The military, the National Health Service, education, infrastructure, everything else in this country is paid for by taxes. What is special about the BBC that makes the same pay structure untenable? The usual retort is that the BBC is a form of entertainment, that it’s not essential and that people should have an option about whether or not they want to pay for it. If this principle has merit–that paying taxes for expenditures on entertainment is wrong, that people should have a choice, then the British government’s indirect funding of all kinds of entertainments through the construction of stadiums, the funding of the Arts Council, the Olympics, the construction of parks, all of these things should be paid for with licences. Imagine going to a park and meeting a guard at the gate who asks to see your “park licence”. Imagine getting threatening letters from the “Park Licencing Authority” threatening to investigate you for not purchasing a park licence. It’s utterly ridiculous–park licences, ironically, would be easier to enforce than TV licences, because the government could just check to see if you had one before you entered a park rather than having to bust into your house and catch you watching television without a licence.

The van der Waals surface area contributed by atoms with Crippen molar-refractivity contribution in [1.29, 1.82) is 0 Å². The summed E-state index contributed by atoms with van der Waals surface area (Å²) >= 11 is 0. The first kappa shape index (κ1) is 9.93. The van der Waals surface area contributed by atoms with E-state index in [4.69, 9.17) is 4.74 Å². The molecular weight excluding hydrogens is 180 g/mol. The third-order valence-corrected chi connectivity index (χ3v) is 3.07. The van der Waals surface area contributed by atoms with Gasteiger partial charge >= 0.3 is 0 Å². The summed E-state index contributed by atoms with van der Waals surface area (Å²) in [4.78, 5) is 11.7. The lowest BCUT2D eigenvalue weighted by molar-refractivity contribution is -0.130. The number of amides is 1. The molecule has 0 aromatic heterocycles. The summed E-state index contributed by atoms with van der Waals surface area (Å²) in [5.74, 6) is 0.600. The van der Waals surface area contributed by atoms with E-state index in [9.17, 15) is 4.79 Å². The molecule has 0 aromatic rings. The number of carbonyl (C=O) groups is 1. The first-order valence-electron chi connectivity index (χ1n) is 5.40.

Not everyone goes to parks. Not everyone enjoys or likes parks, or nature more generally for that matter. We all pay for it, though, because the government has decided that parks and nature are good for society–even if you personally didn’t like parks, you still benefit because the existence of parks improves other people’s mood and subsequent productivity and attitude. The same argument could be made for the BBC–even if you don’t watch it, by promoting the welfare of other citizens, your interactions with said citizens also improve. The sense of community, all the various good things the BBC is said to provide, still help the society in which you live, even if you personally are a non-viewer. Doing this would eliminate not only the rude letters and irritating cost of having to finance these TV licencing guys, it would, more importantly, eliminate the regressive nature of the current funding structure, enabling all people in Britain, regardless of wealth, to enjoy the BBC’s programming options. Make the BBC like Britain’s parks, stop harassing people, and do something nice for the poor. It sounds like a win for most everyone, aside from the kooky people who think taxes should be optional. Why are those people winning this argument? Why have they been winning it since 1946? It’s absolutely insane, and it’s time for change.